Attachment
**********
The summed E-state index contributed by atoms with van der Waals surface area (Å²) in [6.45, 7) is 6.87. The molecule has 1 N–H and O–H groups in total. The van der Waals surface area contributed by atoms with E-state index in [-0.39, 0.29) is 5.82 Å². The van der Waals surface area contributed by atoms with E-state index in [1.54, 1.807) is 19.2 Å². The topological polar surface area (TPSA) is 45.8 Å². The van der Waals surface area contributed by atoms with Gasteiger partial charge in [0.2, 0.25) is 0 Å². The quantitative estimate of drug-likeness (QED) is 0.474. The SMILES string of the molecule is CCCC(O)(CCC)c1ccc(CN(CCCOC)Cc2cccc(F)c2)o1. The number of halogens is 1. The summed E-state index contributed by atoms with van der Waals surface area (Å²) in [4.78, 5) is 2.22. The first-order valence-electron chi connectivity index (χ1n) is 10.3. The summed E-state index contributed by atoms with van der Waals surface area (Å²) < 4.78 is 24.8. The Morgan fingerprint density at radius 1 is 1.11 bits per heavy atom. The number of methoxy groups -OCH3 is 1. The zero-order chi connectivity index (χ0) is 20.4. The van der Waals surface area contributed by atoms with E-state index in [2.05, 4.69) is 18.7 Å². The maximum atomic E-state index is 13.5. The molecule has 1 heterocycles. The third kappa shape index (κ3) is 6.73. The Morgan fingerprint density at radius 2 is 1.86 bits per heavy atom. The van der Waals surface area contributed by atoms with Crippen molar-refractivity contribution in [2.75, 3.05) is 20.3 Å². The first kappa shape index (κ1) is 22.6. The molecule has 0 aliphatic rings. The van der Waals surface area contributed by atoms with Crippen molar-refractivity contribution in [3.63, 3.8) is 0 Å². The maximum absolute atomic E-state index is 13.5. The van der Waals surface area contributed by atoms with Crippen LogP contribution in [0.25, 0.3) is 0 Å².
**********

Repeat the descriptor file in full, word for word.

The summed E-state index contributed by atoms with van der Waals surface area (Å²) in [6.45, 7) is 6.87. The molecule has 1 N–H and O–H groups in total. The van der Waals surface area contributed by atoms with E-state index in [-0.39, 0.29) is 5.82 Å². The van der Waals surface area contributed by atoms with E-state index in [1.54, 1.807) is 19.2 Å². The topological polar surface area (TPSA) is 45.8 Å². The van der Waals surface area contributed by atoms with Gasteiger partial charge in [0.2, 0.25) is 0 Å². The quantitative estimate of drug-likeness (QED) is 0.474. The SMILES string of the molecule is CCCC(O)(CCC)c1ccc(CN(CCCOC)Cc2cccc(F)c2)o1. The number of halogens is 1. The summed E-state index contributed by atoms with van der Waals surface area (Å²) in [4.78, 5) is 2.22. The first-order valence-electron chi connectivity index (χ1n) is 10.3. The summed E-state index contributed by atoms with van der Waals surface area (Å²) < 4.78 is 24.8. The Morgan fingerprint density at radius 1 is 1.11 bits per heavy atom. The number of methoxy groups -OCH3 is 1. The zero-order chi connectivity index (χ0) is 20.4. The van der Waals surface area contributed by atoms with E-state index in [2.05, 4.69) is 18.7 Å². The maximum atomic E-state index is 13.5. The molecule has 1 heterocycles. The third kappa shape index (κ3) is 6.73. The Morgan fingerprint density at radius 2 is 1.86 bits per heavy atom. The van der Waals surface area contributed by atoms with Crippen molar-refractivity contribution in [2.75, 3.05) is 20.3 Å². The first kappa shape index (κ1) is 22.6. The molecule has 0 aliphatic rings. The van der Waals surface area contributed by atoms with Crippen molar-refractivity contribution in [3.63, 3.8) is 0 Å². The maximum absolute atomic E-state index is 13.5. The van der Waals surface area contributed by atoms with Crippen LogP contribution in [0.25, 0.3) is 0 Å².